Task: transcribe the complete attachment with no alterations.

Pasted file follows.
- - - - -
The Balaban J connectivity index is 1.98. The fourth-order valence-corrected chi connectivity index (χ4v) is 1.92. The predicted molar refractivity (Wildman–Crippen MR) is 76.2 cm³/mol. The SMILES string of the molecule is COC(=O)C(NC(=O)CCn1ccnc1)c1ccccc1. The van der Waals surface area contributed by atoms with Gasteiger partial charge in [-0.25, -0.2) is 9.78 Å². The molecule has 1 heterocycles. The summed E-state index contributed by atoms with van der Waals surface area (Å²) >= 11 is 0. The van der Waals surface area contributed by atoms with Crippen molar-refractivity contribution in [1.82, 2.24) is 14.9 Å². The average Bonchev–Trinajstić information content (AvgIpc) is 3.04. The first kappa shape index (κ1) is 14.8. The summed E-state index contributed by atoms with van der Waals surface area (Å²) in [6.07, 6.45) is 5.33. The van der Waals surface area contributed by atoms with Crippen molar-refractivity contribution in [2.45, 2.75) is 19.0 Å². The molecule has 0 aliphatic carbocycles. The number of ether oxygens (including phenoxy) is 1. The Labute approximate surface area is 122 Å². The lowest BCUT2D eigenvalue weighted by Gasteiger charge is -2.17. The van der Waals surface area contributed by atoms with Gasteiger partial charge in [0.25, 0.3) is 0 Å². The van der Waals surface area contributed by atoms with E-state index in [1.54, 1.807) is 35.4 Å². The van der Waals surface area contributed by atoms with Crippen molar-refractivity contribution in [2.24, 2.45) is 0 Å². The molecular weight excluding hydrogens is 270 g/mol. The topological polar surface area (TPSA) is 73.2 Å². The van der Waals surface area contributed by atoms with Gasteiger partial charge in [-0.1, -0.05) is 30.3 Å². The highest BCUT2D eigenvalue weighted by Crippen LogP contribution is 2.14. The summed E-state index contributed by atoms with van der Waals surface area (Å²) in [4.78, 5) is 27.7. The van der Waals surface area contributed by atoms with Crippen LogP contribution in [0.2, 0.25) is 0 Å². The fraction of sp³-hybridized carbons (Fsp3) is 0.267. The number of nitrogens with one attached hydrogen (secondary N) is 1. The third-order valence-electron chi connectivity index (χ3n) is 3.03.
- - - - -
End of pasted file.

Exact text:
The Balaban J connectivity index is 1.98. The fourth-order valence-corrected chi connectivity index (χ4v) is 1.92. The predicted molar refractivity (Wildman–Crippen MR) is 76.2 cm³/mol. The SMILES string of the molecule is COC(=O)C(NC(=O)CCn1ccnc1)c1ccccc1. The van der Waals surface area contributed by atoms with Gasteiger partial charge in [-0.25, -0.2) is 9.78 Å². The molecule has 1 heterocycles. The summed E-state index contributed by atoms with van der Waals surface area (Å²) >= 11 is 0. The van der Waals surface area contributed by atoms with Crippen molar-refractivity contribution in [1.82, 2.24) is 14.9 Å². The average Bonchev–Trinajstić information content (AvgIpc) is 3.04. The first kappa shape index (κ1) is 14.8. The summed E-state index contributed by atoms with van der Waals surface area (Å²) in [6.07, 6.45) is 5.33. The van der Waals surface area contributed by atoms with Crippen molar-refractivity contribution in [2.45, 2.75) is 19.0 Å². The molecule has 0 aliphatic carbocycles. The number of ether oxygens (including phenoxy) is 1. The Labute approximate surface area is 122 Å². The lowest BCUT2D eigenvalue weighted by Gasteiger charge is -2.17. The van der Waals surface area contributed by atoms with Gasteiger partial charge in [0.25, 0.3) is 0 Å². The van der Waals surface area contributed by atoms with E-state index in [1.54, 1.807) is 35.4 Å². The van der Waals surface area contributed by atoms with Crippen molar-refractivity contribution in [2.24, 2.45) is 0 Å². The molecular weight excluding hydrogens is 270 g/mol. The topological polar surface area (TPSA) is 73.2 Å². The van der Waals surface area contributed by atoms with Gasteiger partial charge in [-0.1, -0.05) is 30.3 Å². The highest BCUT2D eigenvalue weighted by Crippen LogP contribution is 2.14. The summed E-state index contributed by atoms with van der Waals surface area (Å²) in [4.78, 5) is 27.7. The van der Waals surface area contributed by atoms with Crippen LogP contribution in [0.2, 0.25) is 0 Å². The fraction of sp³-hybridized carbons (Fsp3) is 0.267. The number of nitrogens with one attached hydrogen (secondary N) is 1. The third-order valence-electron chi connectivity index (χ3n) is 3.03.